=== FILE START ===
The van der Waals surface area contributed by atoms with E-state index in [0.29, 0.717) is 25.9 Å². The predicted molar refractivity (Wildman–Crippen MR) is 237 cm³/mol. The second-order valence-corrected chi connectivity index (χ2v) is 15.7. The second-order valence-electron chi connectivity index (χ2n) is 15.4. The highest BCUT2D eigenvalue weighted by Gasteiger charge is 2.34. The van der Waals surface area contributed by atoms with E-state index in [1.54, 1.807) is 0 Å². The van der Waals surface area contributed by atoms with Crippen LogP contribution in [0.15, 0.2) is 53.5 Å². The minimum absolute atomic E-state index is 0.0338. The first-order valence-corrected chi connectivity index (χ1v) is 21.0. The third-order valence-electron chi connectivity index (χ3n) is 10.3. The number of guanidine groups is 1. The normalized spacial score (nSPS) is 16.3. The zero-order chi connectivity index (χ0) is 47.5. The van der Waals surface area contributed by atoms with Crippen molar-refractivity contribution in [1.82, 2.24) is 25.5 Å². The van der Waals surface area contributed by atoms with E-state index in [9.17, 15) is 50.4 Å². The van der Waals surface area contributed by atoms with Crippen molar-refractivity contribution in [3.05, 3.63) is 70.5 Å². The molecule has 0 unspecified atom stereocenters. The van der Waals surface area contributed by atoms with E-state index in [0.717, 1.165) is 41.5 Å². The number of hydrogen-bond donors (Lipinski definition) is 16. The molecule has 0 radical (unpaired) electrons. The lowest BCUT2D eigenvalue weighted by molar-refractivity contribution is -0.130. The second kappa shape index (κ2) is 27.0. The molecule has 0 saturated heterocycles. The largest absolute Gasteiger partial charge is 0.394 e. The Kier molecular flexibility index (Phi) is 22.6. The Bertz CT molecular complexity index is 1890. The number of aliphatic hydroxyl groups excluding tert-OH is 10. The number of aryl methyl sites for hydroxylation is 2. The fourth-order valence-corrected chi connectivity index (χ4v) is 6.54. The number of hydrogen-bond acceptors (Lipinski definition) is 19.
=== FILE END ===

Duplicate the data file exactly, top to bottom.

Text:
The van der Waals surface area contributed by atoms with E-state index in [0.29, 0.717) is 25.9 Å². The predicted molar refractivity (Wildman–Crippen MR) is 237 cm³/mol. The second-order valence-corrected chi connectivity index (χ2v) is 15.7. The second-order valence-electron chi connectivity index (χ2n) is 15.4. The highest BCUT2D eigenvalue weighted by Gasteiger charge is 2.34. The van der Waals surface area contributed by atoms with E-state index in [1.54, 1.807) is 0 Å². The van der Waals surface area contributed by atoms with Crippen LogP contribution in [0.15, 0.2) is 53.5 Å². The minimum absolute atomic E-state index is 0.0338. The first-order valence-corrected chi connectivity index (χ1v) is 21.0. The third-order valence-electron chi connectivity index (χ3n) is 10.3. The number of guanidine groups is 1. The normalized spacial score (nSPS) is 16.3. The zero-order chi connectivity index (χ0) is 47.5. The van der Waals surface area contributed by atoms with Crippen molar-refractivity contribution in [1.82, 2.24) is 25.5 Å². The van der Waals surface area contributed by atoms with E-state index in [9.17, 15) is 50.4 Å². The van der Waals surface area contributed by atoms with Crippen molar-refractivity contribution in [3.05, 3.63) is 70.5 Å². The molecule has 0 unspecified atom stereocenters. The van der Waals surface area contributed by atoms with E-state index in [0.717, 1.165) is 41.5 Å². The number of hydrogen-bond donors (Lipinski definition) is 16. The molecule has 0 radical (unpaired) electrons. The lowest BCUT2D eigenvalue weighted by molar-refractivity contribution is -0.130. The second kappa shape index (κ2) is 27.0. The molecule has 0 saturated heterocycles. The largest absolute Gasteiger partial charge is 0.394 e. The Kier molecular flexibility index (Phi) is 22.6. The Bertz CT molecular complexity index is 1890. The number of aliphatic hydroxyl groups excluding tert-OH is 10. The number of aryl methyl sites for hydroxylation is 2. The fourth-order valence-corrected chi connectivity index (χ4v) is 6.54. The number of hydrogen-bond acceptors (Lipinski definition) is 19.